Artist of the Week Olivia Han ’25 on Being Human 

A few weeks ago, when I was walking into American Politics, Olivia Han ’25 approached me, asking if she could be an Artist of the Week. Fully convinced that she was a theater major (she very much is not), I was slightly terrified before our interview because I had no prior experience in theater. So, you can imagine my surprise when she said she’s a sociology and studio arts double major. 

“I didn’t get into painting until Swat. I’ve often specialized in drawing with charcoal or colored pencil. As of late, I’ve fallen into this niche of focusing on the mundane and how to show very silly parts of life like washing your face. I feel that’s because they’re distortions of my reference photos that do not necessarily fit that hyperrealistic space.”

Olive, like myself, is a portraiture artist. Needless to say, I was simultaneously embarrassed and captivated. Her focus on presenting the mundane because of its regularity forms a distinct vision in her art. Art is often about the spectacular: when we think of capital “A” Art, our minds are brought to the Sistine Chapel, Starry Night, or Guernica. Those pieces are undeniably resonant, however they are not relatable as they don’t depict the ordinary. In contrast, Olive celebrates innately human experiences, like our morning rituals.

“I have chosen to not pursue art professionally in the future. Since art is more of a fun exercise for me, I can portray subjects that aren’t serious. It can just be my friend putting in her contacts, and it doesn’t have to have a deep meaning behind it. I basically just have the freedom to create the things I actually want to make.”

It’s not to say that Olive’s art hasn’t held a deeper meaning. She elaborated that, “I’m a Lang Center [for Civic and Social Responsibility] Scholar. The project I’m currently working on influences my art because it deals with mental health and how that pertains to survivors of sexual assault. That’s another major aspect of [my] creation — specifically using art as comfort. I guess you can see this sort of progression. My work starts off in a very painful place, and then it slowly goes into like this appreciation of life or ordinary things.”

The story of the tortured artist is ingrained in popular culture. “Good” art is painful: Michelangelo suffered from immense back pain after vigorously painting the Sistine Chapel for four years straight. Vincent Van Gogh was tortured by suicidal ideation in the Saint-Paul Asylum when he created Starry Night. Picasso painted Guernica because he was horrified by the bombing of Guernica by German and Italian warplanes during the Spanish Civil War. In an overwhelming sea of pain, Olive proposes a different perspective: creation as comfort. 

However, it’s not to say that she doesn’t want to cover similar subjects — her approach to heavier concepts is simply different. “I’m using my knowledge of biblical references for some of my latest projects. What I’m doing now is this reference to St. Peter upside down on the cross, because, as the story goes, he felt that he was unworthy to be hung in the same manner as Jesus so he turned himself upside down. In my head that was just so exemplary of girlhood, that sort of self-sacrificial martyrdom. I’m creating a fresco of a teenage girl in her room. Just posed upside down, so her head is like, at the bottom, while her legs are over the top and her arms are by her head. In the four quadrants around, I’m sort of creating little spaces to be various things that you would find in teenage rooms like a bunch of books, messy laundry everywhere, and a ton of makeup.”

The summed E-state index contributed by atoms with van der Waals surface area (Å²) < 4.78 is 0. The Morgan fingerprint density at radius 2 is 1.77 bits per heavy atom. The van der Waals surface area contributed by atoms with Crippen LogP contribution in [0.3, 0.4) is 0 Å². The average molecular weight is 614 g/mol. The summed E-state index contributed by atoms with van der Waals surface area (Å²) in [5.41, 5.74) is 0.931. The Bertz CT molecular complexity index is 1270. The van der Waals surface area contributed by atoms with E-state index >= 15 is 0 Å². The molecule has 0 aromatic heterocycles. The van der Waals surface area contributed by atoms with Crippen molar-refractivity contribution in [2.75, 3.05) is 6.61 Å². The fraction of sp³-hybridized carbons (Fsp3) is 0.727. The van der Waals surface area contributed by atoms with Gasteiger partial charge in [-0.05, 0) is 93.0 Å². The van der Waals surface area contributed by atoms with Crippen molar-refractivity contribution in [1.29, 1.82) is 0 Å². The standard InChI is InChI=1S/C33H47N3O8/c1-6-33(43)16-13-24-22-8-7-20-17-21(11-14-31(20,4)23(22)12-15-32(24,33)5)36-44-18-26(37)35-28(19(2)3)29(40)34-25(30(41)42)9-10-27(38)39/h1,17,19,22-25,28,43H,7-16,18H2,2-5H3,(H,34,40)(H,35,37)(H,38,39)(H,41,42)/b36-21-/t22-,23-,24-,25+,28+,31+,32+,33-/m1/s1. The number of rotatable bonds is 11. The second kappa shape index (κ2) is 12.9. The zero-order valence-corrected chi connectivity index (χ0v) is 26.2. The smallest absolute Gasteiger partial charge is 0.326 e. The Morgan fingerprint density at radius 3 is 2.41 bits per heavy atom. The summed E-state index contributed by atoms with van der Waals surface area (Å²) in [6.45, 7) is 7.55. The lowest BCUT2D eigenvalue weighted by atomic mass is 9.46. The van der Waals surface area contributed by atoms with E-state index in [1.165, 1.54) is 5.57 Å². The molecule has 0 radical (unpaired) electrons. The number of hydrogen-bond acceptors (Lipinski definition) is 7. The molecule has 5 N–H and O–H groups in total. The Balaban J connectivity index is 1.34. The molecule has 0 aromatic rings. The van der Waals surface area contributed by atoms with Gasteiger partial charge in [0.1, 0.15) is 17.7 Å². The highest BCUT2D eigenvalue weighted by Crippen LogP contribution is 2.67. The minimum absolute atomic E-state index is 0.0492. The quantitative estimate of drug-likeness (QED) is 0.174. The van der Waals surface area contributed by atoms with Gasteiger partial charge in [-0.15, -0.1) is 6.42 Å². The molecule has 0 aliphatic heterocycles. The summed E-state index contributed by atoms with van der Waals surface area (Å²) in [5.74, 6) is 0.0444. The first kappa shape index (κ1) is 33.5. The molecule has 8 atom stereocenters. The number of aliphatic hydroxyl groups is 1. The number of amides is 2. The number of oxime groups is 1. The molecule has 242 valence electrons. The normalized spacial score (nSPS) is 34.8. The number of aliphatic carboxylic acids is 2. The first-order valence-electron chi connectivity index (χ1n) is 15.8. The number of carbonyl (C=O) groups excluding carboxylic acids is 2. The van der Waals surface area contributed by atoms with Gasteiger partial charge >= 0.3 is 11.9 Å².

Olive is particularly interested in portraying teenage and childhood experiences. While in high school, she published a children’s book Rosie Saves the Planet. “That was a pandemic project. [When I was seventeen] I started making these illustrations, and I guess it was for my inner child and going back to things I used to enjoy. So I ended up writing a story about animals and climate change. It was an interesting time in my life, but it’s still really cool.” 

Independent of her children’s book, Olive also worked for the American Civil Liberties Union (ACLU) this past summer to help influence young activists to become more socio-politically engaged, “I ended up working for the ACLU National Advocacy Institute for two weeks. I felt there was an art to the importance of communication and storytelling there as well.”

Olive’s art is personal. She chooses her friends as subjects and depicts teenage girlhood in its purest form. In creating art, she also is forming a bridge between her current and younger selves. Moreover, in painting others, she still creates a self-portrait, just not in the conventional sense. Her signature lies in her impressionist brush strokes rather than a specific face. Hearing her speak about portraiture and her inner child reminded me of why I love art to begin with.

So, as embarrassed as I am that I mistook her for a theater major, I’m incredibly grateful that Olive approached me for an interview. I’ve been so focused on creating art on a strict deadline that I forgot what makes portraiture special to me. It’s not about capturing perfection but rather the beauty in simply being human. Or, at least for Olive and I, existence alone is an art form. 

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